Gallery: Fishers Island Modern Glass Pavilion Blurs the Lines Between I...

An atrium acting as a Japanese moss garden divides the public living areas and pulls even more light into the space.

For years, Tom Armstrong had been developing and growing his garden into a masterpiece, and luckily when his 1926 Georgian Revival home burnt to the ground, the garden remained. When Armstrong and his wife decided to rebuild, they wanted a weekend retreat that would celebrate the garden, so they asked Phifer to design them a steel and glass pavilion where they could be immersed in the surrounding landscape. Like the natural work of beauty in the garden, the home was also designed to house a sizable collection of modernist art.

The long, low building matches the height of the surrounding pruned apple trees as a way to blend into the landscape rather than stand out. Standing on one side, you can see right through, past the art to the other side and all the way out to the Sound. One bedroom and bath sits at one side of the pavilion, while the living, dining and kitchen sit on the opposite side. An atrium acting as a Japanese moss garden divides the public living areas and pulls even more light into the space. A long reflecting pool waits at the home’s entrance visually connecting the viewer’s eye to the water beyond.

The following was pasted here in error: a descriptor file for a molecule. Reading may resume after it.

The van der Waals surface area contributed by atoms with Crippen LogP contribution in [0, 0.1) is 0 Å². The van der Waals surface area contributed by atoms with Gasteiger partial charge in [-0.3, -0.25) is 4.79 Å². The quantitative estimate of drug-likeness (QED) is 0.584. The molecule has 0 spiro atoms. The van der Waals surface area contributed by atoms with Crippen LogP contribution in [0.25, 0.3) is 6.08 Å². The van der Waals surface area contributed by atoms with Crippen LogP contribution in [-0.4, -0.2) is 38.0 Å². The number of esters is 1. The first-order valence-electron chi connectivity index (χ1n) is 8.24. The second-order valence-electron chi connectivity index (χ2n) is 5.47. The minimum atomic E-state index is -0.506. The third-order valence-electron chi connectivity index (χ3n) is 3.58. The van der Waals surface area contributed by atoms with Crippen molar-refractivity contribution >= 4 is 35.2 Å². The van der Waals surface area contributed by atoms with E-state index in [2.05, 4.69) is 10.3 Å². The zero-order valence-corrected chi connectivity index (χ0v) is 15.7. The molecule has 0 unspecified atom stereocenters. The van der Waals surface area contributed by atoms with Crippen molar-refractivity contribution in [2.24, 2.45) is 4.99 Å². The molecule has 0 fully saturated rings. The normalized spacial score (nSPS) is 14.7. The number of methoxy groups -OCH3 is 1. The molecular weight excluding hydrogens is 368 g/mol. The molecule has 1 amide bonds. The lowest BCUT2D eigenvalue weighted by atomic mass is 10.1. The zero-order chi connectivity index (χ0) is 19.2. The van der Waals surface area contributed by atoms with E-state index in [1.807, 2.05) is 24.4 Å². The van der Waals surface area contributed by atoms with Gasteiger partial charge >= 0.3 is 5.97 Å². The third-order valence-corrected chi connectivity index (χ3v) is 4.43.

Daylight played a major role in the home’s design as part of the process to integrate the interior world with the exterior. Surrounding the home’s perimeter is an 11-ft wide canopy of thin steel tubes that extend out over a black granite walkway. This overhang protects the interior and the valuable works of art from glare, overheating and direct sunlight.

+ Thomas Phifer and Partners

Via Co.Design

Images ©Scott Frances/Thomas Phifer and Partners

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